Java Reference
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used to process larger collections in a naturally multithreaded way). In a similar way
to an Iterator , the Stream is used to take each item in turn.
As is usual for generic classes in Java, Stream is parameterized by a reference type.
However, in many cases, we actually want streams of primitive types, especially ints
and doubles. We cannot have Stream<int> , so instead in there
are special (nongeneric) classes such as IntStream and DoubleStream . These are
known as primitive specializations of the Stream class and have APIs that are very
similar to the general Stream methods, except that they use primitives where appro‐
For example, in the reduce() example, we're actually using primitive specialization
over most of the pipeline.
Lazy evaluation
In fact, streams are more general than iterators (or even collections), as streams do
not manage storage for data. In earlier versions of Java, there was always a presump‐
tion that all of the elements of a collection existed (usually in memory). It was possi‐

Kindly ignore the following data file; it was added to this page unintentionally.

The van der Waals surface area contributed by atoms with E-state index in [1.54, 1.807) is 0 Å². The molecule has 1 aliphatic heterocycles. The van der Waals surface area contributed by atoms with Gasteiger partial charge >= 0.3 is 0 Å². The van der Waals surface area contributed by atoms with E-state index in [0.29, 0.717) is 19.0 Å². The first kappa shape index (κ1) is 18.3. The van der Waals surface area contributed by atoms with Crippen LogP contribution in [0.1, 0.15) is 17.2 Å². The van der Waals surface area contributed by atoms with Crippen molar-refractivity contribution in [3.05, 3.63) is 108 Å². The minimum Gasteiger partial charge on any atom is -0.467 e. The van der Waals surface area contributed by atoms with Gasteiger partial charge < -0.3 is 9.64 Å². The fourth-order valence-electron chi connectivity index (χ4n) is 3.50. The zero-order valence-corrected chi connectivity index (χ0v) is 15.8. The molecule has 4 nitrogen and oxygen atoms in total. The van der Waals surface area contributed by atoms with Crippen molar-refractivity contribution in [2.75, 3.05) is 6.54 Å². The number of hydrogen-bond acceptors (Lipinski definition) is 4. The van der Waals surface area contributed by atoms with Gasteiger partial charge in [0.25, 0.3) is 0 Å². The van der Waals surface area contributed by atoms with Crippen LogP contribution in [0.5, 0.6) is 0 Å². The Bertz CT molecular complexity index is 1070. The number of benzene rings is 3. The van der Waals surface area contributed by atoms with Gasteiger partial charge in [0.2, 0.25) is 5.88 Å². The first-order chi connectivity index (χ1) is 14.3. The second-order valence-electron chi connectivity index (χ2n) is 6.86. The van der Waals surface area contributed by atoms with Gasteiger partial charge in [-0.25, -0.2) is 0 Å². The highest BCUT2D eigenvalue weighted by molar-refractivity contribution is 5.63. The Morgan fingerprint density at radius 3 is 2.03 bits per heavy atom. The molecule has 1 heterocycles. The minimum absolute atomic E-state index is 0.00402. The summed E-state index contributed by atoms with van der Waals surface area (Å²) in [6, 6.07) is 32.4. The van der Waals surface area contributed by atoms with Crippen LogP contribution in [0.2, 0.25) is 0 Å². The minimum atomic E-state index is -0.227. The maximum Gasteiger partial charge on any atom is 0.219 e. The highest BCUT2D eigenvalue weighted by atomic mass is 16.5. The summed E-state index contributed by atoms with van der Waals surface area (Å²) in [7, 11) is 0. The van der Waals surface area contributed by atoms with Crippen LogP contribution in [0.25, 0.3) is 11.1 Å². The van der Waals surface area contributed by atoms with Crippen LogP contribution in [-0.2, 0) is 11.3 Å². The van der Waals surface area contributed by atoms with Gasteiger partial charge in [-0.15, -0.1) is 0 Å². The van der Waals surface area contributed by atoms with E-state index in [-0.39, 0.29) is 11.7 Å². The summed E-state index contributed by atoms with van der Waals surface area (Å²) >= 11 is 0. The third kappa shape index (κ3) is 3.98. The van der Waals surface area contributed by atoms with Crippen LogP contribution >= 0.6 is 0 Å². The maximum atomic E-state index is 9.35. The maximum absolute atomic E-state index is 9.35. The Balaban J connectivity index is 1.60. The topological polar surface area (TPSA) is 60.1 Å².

ble to work around this in a limited way by insisting on the use of iterators every‐
where, and by having the iterators construct elements on the fly. However, this was
neither very convenient or that common.
By contrast, streams are an abstraction for managing data, rather than being con‐
cerned with the details of storage. This makes it possible to handle more subtle data
structures than just finite collections. For example, infinite streams can easily be
represented by the Stream interface, and can be used as a way to, for example, han‐
dle the set of all square numbers. Let's see how we could accomplish this using a
Stream :
public class SquareGenerator implements IntSupplier {
private int current = 1 ;
public synchronized int getAsInt () {
int thisResult = current * current ;
current ++;
return thisResult ;
IntStream squares = IntStream . generate ( new SquareGenerator ());
PrimitiveIterator . OfInt stepThrough = squares . iterator ();
for ( int i = 0 ; i < 10 ; i ++) {
System . out . println ( stepThrough . nextInt ());
System . out . println ( "First iterator done..." );
// We can go on as long as we like...
for ( int i = 0 ; i < 10 ; i ++) {
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